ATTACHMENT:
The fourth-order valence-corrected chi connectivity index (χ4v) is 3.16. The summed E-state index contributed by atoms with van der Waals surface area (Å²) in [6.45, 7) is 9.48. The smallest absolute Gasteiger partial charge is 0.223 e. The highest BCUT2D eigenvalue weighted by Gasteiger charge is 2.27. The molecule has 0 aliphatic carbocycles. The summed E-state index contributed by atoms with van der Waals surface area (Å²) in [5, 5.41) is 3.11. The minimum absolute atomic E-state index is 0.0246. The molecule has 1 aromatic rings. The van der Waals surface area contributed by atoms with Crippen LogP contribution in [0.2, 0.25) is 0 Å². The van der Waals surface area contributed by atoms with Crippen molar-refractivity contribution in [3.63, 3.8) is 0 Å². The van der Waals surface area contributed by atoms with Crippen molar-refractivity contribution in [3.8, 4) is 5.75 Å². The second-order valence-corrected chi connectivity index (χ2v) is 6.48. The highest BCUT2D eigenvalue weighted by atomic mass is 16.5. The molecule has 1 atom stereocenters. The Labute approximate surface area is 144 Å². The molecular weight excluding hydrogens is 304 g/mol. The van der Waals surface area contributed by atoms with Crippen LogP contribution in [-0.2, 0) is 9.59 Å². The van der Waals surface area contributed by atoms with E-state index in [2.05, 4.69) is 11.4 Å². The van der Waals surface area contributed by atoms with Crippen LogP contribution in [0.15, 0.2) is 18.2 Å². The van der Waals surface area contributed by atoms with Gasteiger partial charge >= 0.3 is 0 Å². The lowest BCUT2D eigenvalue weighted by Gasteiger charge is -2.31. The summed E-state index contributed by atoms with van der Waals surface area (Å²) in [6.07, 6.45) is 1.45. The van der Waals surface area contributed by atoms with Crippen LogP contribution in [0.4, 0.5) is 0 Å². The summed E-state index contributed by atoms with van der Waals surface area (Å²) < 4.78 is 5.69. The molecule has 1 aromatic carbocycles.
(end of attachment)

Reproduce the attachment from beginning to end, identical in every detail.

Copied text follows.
The fourth-order valence-corrected chi connectivity index (χ4v) is 3.16. The summed E-state index contributed by atoms with van der Waals surface area (Å²) in [6.45, 7) is 9.48. The smallest absolute Gasteiger partial charge is 0.223 e. The highest BCUT2D eigenvalue weighted by Gasteiger charge is 2.27. The molecule has 0 aliphatic carbocycles. The summed E-state index contributed by atoms with van der Waals surface area (Å²) in [5, 5.41) is 3.11. The minimum absolute atomic E-state index is 0.0246. The molecule has 1 aromatic rings. The van der Waals surface area contributed by atoms with Crippen LogP contribution in [0.2, 0.25) is 0 Å². The van der Waals surface area contributed by atoms with Crippen molar-refractivity contribution in [3.63, 3.8) is 0 Å². The van der Waals surface area contributed by atoms with Crippen molar-refractivity contribution in [3.8, 4) is 5.75 Å². The second-order valence-corrected chi connectivity index (χ2v) is 6.48. The highest BCUT2D eigenvalue weighted by atomic mass is 16.5. The molecule has 1 atom stereocenters. The Labute approximate surface area is 144 Å². The molecular weight excluding hydrogens is 304 g/mol. The van der Waals surface area contributed by atoms with Crippen LogP contribution in [-0.2, 0) is 9.59 Å². The van der Waals surface area contributed by atoms with E-state index in [2.05, 4.69) is 11.4 Å². The van der Waals surface area contributed by atoms with Crippen LogP contribution in [0.15, 0.2) is 18.2 Å². The van der Waals surface area contributed by atoms with Gasteiger partial charge >= 0.3 is 0 Å². The lowest BCUT2D eigenvalue weighted by Gasteiger charge is -2.31. The summed E-state index contributed by atoms with van der Waals surface area (Å²) in [6.07, 6.45) is 1.45. The van der Waals surface area contributed by atoms with Crippen LogP contribution in [0.4, 0.5) is 0 Å². The summed E-state index contributed by atoms with van der Waals surface area (Å²) < 4.78 is 5.69. The molecule has 1 aromatic carbocycles.